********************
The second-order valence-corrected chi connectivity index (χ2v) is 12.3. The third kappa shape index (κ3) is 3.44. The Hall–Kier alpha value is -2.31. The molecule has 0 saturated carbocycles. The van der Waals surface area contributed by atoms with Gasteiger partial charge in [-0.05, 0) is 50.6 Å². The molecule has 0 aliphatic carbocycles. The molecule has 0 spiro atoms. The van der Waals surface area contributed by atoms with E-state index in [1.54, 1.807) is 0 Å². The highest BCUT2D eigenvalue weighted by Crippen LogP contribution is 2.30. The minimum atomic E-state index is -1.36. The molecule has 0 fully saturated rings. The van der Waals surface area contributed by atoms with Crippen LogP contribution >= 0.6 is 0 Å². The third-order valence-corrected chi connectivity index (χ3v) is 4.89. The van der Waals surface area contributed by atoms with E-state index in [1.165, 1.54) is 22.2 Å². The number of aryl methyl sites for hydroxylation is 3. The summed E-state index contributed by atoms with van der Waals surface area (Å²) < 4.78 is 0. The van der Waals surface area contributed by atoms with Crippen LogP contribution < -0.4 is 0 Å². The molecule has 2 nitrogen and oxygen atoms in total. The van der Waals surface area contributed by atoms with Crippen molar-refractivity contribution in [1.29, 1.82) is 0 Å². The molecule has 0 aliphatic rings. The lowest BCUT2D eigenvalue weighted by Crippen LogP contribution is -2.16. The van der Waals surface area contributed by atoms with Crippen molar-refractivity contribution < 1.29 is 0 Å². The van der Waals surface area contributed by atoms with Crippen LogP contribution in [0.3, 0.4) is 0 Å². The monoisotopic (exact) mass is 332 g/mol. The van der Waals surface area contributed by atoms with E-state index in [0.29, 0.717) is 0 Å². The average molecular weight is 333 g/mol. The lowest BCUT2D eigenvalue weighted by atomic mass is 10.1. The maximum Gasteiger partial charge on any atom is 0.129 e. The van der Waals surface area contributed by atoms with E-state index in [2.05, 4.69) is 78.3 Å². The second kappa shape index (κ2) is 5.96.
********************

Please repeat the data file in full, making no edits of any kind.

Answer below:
The second-order valence-corrected chi connectivity index (χ2v) is 12.3. The third kappa shape index (κ3) is 3.44. The Hall–Kier alpha value is -2.31. The molecule has 0 saturated carbocycles. The van der Waals surface area contributed by atoms with Gasteiger partial charge in [-0.05, 0) is 50.6 Å². The molecule has 0 aliphatic carbocycles. The molecule has 0 spiro atoms. The van der Waals surface area contributed by atoms with E-state index in [1.54, 1.807) is 0 Å². The highest BCUT2D eigenvalue weighted by Crippen LogP contribution is 2.30. The minimum atomic E-state index is -1.36. The molecule has 0 fully saturated rings. The van der Waals surface area contributed by atoms with Crippen LogP contribution >= 0.6 is 0 Å². The third-order valence-corrected chi connectivity index (χ3v) is 4.89. The van der Waals surface area contributed by atoms with E-state index in [1.165, 1.54) is 22.2 Å². The number of aryl methyl sites for hydroxylation is 3. The summed E-state index contributed by atoms with van der Waals surface area (Å²) < 4.78 is 0. The van der Waals surface area contributed by atoms with Crippen LogP contribution < -0.4 is 0 Å². The molecule has 2 nitrogen and oxygen atoms in total. The van der Waals surface area contributed by atoms with Crippen molar-refractivity contribution in [1.29, 1.82) is 0 Å². The molecule has 0 aliphatic rings. The lowest BCUT2D eigenvalue weighted by Crippen LogP contribution is -2.16. The van der Waals surface area contributed by atoms with Crippen molar-refractivity contribution < 1.29 is 0 Å². The van der Waals surface area contributed by atoms with Crippen LogP contribution in [0.3, 0.4) is 0 Å². The monoisotopic (exact) mass is 332 g/mol. The van der Waals surface area contributed by atoms with E-state index in [0.29, 0.717) is 0 Å². The average molecular weight is 333 g/mol. The lowest BCUT2D eigenvalue weighted by atomic mass is 10.1. The maximum Gasteiger partial charge on any atom is 0.129 e. The van der Waals surface area contributed by atoms with E-state index in [2.05, 4.69) is 78.3 Å². The second kappa shape index (κ2) is 5.96.